Lee Christensen Case Jury poll complete; Judge to rule on new trial motion
Editor’s note:?while the names of the jurors were announced in court, we have elected to refer to each juror we are quoting by letters of the alphabet.
The attorneys in the case of Lee S. Christensen will file briefs by the end of October, which will help Judge David Lester decide whether to sentence defendant Christensen, 19, on his conviction of murder in the second degree, or to award him a new trial.
This follows a hearing in which the jurors in the case were polled about their exposure to social media and other communication about the trial outside the courtroom.
Thomas Bortvit died June 6, 2015. Christensen is convicted of second degree murder in Bortvit’s death.
One juror was questioned in Judge David Lester’s chambers by telephone as she was out of town.
Defense attorney Leon Spies asked each juror whether a)?Did the juror peronally hear or see information and comments on social media, traditional media, or in the community about a possible riot, public disturbance or acts of violence if a certain verdict was not reached; and b)?did any other jurors talk about anything they had seen or heard about a riot or disturbance?
Juror A, one of two male jurors, said any discussion happened after the jury had announced its verdict and returned to they jury room. Juror A said, “One jury member asked the Sheriff to drive by her house a few times over the weekend. Basically some jurors felt like there could be a threat.”?
Juror A said, “It did not impact our decision; it had an impact on the jury feeling safe.”?
Juror B shared her recollection saying, “The comment about a possible disturbance was mentioned to all of us, and someone was going to talk to the judge about it.” This same juror said another female juror conveyed that her granddaughter saw a post on Facebook.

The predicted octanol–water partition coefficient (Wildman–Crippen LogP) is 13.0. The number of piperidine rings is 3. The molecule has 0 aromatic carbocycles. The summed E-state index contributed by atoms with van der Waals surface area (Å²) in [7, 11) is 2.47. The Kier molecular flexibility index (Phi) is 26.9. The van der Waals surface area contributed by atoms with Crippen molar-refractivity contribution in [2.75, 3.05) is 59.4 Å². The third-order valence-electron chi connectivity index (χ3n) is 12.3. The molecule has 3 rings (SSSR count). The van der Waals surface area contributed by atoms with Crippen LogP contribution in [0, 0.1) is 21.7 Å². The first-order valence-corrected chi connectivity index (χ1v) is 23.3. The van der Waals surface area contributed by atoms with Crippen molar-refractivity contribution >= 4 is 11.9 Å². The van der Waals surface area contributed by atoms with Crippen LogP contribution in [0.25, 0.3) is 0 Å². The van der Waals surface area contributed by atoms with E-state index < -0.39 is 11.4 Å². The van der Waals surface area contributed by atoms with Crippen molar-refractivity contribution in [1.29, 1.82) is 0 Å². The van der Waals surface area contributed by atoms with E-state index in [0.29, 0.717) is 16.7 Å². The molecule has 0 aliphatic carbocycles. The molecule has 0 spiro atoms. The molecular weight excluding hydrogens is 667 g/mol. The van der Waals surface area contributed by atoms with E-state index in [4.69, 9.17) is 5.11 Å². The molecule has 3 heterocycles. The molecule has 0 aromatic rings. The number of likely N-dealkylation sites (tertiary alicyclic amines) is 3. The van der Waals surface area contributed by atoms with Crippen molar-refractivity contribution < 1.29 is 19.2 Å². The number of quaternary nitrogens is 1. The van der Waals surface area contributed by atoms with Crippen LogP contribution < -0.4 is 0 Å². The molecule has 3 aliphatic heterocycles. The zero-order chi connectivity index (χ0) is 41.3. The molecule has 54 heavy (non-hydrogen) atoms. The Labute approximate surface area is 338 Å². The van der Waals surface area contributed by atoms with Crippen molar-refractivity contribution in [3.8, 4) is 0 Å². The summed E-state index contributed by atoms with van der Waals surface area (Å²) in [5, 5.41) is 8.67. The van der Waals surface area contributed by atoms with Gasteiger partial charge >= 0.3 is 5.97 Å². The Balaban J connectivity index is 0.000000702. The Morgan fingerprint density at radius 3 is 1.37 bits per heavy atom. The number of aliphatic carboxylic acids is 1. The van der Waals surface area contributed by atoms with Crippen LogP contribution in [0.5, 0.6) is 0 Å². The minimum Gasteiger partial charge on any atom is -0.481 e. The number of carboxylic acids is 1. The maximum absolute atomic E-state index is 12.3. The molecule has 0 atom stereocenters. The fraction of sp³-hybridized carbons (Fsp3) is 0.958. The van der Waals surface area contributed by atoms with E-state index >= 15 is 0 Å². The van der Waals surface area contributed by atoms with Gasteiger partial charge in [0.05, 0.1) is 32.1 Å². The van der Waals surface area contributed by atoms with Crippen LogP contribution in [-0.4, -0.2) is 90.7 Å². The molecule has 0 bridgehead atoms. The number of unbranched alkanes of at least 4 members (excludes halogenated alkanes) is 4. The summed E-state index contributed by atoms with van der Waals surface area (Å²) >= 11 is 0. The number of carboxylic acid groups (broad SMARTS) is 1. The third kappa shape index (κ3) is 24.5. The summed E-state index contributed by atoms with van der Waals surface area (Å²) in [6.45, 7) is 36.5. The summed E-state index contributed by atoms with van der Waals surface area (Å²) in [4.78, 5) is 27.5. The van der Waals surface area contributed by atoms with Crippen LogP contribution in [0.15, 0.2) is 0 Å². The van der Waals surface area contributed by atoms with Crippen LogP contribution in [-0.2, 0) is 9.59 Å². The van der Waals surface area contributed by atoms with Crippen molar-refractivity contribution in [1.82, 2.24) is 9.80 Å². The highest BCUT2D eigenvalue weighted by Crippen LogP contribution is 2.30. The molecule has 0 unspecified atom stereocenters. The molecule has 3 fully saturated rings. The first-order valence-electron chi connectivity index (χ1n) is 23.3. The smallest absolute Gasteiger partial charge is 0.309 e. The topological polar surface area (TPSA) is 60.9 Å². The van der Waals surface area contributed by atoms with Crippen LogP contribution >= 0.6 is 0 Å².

Judge Lester told Juror B., “I?have no recollection of someone coming to me.”?
Juror B. said, “I?don’t know. Maybe it was a discussion of, ‘maybe we should or maybe we shouldn’t.”?
Juror B. said, “I?didn’t know we had actually asked, or were getting an escort until we had left court.”?
Juror C. said one person commented in the jury room about a possible riot, but it was not discussed among the jurors. Juror D. recalled the Juror E said, “If it is not first degree murder, people will be upset at the courthouse. I?don’t think anyone reacted or said too much about that.”?
Juror D. said there were safety concerns among the jurors, after the jury announced the verdict of murder in the second degree.
“The Sheriff escorted us.”?
Assistant State Attorney General Coleman McAllister asked, “was that because of what a juror had heard?”?
Juror E. said, “I?believe so. One person said there was a Facebook post. I?don’t think anyone saw it themselves. They were told about it by someone else.”?
Juror F. took a poll of jurors in the jury room, “to see who was worried about safety.”?
McAllister asked Juror F., “Was the concern over something that was a threat outside the courthouse, or the emotional nature of the proceedings?”
Juror F. said, “It had been a highly charged trial, and the courtroom was highly charged. There was a lot of emotional pressure in the jury room. That was driving it.”?
McAllister asked for a 10 minute recess in order to contact a potential additional witness.
When court reconvened, McAllister asked Judge David Lester to provide his recollection of his discussion with the jurors.
“The jurors’ concerns were based on the emotionally charged case,”?Lester said. “They were concerned over possible confrontations with family members and the public. They were worried about confrontations while leaving the courthouse.”?
Judge Lester continued, “There was absolutely no statement made to me regarding social media.”
After Judge Lester concluded his statement of record, Spies said, “This is a complex area of the law. Rulings vary from district to district. I’d be willing to provide supplemental briefing on the issue.”
McAllister said, “I?will respond when the defense files a brief.”?
Attorney Kent Simmons of Davenport, an experienced criminal defense attorney who also handles post-conviction cases involving constitutional issues, addressed the question of double jeapordy:?
“In this case, because the first-degree murder charge went to the jury, but the jury returned a guilty verdict on second-degree — but not first-degree– murder, the state is prohibited from retrying the defendant on first-degree murder, assuming that a new trial is granted.”
Judge Lester set the due date for the defense brief to Oct. 25, and for the prosecution’s response for Oct. 31.